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Garage continues car restoration begun by soldier killed overseas

Paul DiMauro, owner of Paul's Rods & Restos

Paul DiMauro, owner of Paul's Rods & Restos in Deer Park, has been restoring the red 1970 Pontiac GTO convertible for fallen soldier, Army Special Forces Maj. Jeffrey Calero. (Aug 14, 2013) Photo Credit: Jeffrey Basinger

Jeffrey Calero bought the rusty old Pontiac GTO convertible in 2005 with $13,000, intending to restore it to muscle-bound glory between deployments with the 1st Battalion 20th Special Forces Group (Airborne) of the National Guard.

He'd spent hours as a boy in Queens Village building models of cars like it. He'd learned basic repairs watching his dad work on the family car. He'd talked of designing cars in Detroit, an interest that led to a degree in mechanical engineering and a job at Manhattan architectural firm. He'd found fellowship in the Long Island GTO Club, largely composed of skilled amateurs who met to trade tips about maintenance and rebuilds and show off the results.

Calero, however, never finished the rebuild. He was 34 when he was killed on patrol in Afghanistan in 2007, a captain with numerous awards and decorations, who was posthumously promoted to major.

"He never quite got it the way he wanted it," said Calero's dad, Raymond, in a recent interview at the family home. "He never got a chance to do it."

But now, in the sprawling Deer Park garage of a car refurbishing company called Paul's Rods and Restos, a crew of professionals has nearly completed the job Jeffrey Calero started, with plans to show off the finished vehicle in a show Sept. 15.

"We've been messing with this car for five years," said shop owner Paul DiMauro, who learned of Calero's story at a GTO Club event in 2008 and decided he would do the rebuild for free. "We weren't going to rush to appease anybody."

DiMauro's crew has replaced or refurbished every piece of metal on the car, fitting in what would normally be $100,000 to $110,000 worth of work around their paying jobs. GTO Club members have raised money for parts; some suppliers have donated them or offered steep discounts.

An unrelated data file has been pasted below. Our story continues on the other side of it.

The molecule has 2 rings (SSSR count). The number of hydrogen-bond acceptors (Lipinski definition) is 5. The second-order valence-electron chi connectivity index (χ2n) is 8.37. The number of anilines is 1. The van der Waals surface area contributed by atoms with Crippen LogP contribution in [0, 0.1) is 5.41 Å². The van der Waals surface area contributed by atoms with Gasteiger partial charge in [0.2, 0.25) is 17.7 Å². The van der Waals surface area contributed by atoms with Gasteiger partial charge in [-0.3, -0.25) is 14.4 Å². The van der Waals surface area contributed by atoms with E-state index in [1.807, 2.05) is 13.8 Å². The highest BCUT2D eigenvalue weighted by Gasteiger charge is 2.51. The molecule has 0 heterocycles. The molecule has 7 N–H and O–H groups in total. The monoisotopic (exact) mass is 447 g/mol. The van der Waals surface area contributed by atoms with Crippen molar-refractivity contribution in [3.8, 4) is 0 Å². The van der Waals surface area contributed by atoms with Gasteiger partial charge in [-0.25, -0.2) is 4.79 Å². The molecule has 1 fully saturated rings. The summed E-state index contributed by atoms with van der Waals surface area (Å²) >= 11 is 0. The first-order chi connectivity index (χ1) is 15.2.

DiMauro, 49, thinks he knows what Calero intended for the car. "He was making it more about performance," DiMaruo said. "He wasn't staying stock. He'd updated with headers, dual exhaust, an updated ignition system and carburetor."

DiMauro's professional eye can see in those updates a picture of the man who made them. "He wasn't a really flashy guy. . . . He was a man trying to take what he had and try to make it work within his budget," DiMauro said. "He did the best he could to enhance what he had."

DiMauro hopes that when his crew is done with the car, it will not just commemorate a good man, but also "showcase what he represented for our country."

Raymond Calero, of course, would much rather have his son back. He has been living alone in the family's Queens house in recent years. Roselle Calero, Jeffrey's mother, died in 2009, and the family dog died a year later.

Jeffrey was the youngest of four, "the baby," Raymond Calero said. "I wish I could turn the clock back."

There are things the elder Calero, 71, said he wishes he could tell his son now. He wishes he hadn't worked so hard and had spent more time with his son. He wishes Jeffrey had taken his advice to leave the military.

"I'm proud of his efforts, but losing a child is incredible," said Raymond Calero, a former production supervisor for Domino Sugar. "It never rubs off."

He is sure that the car is something his son would have wanted.

"If he were alive, he would have loved it," Raymond Calero said.

The car will likely go to one of Jeffrey's sisters, Joyce Crespo, of Westbury. "To me, a car is just a means to get around," Raymond Calero said.

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